In With the Wind and the Waves, psychologist Ray M. Droby tells a story of treatment and learning, drawing on experiences ranging from an ocean journey he took on the Bering Sea while serving in a Alaska native community to his clinical work as a psychologist in rural Alaska.
Like negotiating an ocean, Droby moves “with the wind and the waves” while working with substance abuse disorders and mental health issues superimposed on intergenerational trauma and internalized oppression. He captures positive momentum in work aimed at facilitating self-determination with Alaska natives and their communities while discouraging historical dependency and colonizing patterns of thinking and doing for mental health workers. Sensitive to the history of non-native outsiders imposing their own culture on native land, Droby presents here principles, combined with cultural and therapy considerations, that are designed to help people avoid replicating this history of harm.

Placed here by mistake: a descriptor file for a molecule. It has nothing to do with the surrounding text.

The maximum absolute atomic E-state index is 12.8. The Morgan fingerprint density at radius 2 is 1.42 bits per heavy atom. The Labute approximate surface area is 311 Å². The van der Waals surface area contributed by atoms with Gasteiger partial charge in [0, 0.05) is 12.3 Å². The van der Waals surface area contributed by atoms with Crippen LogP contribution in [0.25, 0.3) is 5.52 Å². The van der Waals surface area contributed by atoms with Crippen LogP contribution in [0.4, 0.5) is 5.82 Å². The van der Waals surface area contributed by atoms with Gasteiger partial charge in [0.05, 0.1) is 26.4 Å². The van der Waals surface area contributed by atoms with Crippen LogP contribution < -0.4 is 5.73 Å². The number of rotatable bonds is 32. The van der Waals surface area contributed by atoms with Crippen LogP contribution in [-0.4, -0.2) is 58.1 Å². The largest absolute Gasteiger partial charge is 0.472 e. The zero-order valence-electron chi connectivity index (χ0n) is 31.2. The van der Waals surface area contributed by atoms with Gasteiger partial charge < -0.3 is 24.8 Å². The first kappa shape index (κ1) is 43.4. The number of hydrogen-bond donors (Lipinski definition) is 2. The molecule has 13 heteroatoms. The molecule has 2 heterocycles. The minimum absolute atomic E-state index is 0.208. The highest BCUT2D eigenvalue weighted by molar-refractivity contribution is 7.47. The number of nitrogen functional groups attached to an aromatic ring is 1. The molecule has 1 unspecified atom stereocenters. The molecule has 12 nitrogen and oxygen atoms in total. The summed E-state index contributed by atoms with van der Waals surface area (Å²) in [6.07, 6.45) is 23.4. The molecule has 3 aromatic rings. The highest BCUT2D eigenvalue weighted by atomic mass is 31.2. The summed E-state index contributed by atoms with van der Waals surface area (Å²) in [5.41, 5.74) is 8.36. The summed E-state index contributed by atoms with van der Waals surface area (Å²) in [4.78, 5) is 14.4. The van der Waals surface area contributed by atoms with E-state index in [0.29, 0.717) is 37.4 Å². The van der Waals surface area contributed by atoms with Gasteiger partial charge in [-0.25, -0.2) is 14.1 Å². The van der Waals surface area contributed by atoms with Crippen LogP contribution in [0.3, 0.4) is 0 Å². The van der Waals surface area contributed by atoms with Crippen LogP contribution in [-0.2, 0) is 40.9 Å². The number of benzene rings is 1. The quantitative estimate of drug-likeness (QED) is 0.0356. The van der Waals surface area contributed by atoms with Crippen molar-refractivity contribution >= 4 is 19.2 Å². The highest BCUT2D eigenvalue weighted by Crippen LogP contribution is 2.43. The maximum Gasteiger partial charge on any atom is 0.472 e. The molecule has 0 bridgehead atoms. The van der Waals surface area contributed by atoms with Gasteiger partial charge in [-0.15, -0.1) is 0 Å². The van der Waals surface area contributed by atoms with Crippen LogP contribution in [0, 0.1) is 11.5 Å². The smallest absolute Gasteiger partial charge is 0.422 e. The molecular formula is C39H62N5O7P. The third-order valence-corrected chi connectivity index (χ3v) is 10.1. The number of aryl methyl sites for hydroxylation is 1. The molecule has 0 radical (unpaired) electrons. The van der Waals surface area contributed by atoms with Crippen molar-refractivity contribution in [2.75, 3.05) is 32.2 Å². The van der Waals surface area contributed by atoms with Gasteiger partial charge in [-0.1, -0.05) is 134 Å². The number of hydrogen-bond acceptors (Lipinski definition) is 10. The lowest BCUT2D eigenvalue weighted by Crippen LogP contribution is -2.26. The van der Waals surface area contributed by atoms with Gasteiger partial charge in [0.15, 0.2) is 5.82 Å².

Recognizing the strengths of Alaska natives and their communities, and the stages of change human individuals and communities undergo, Droby shows how to exercise a nonjudgmental presence as a mental health worker in rural Alaska.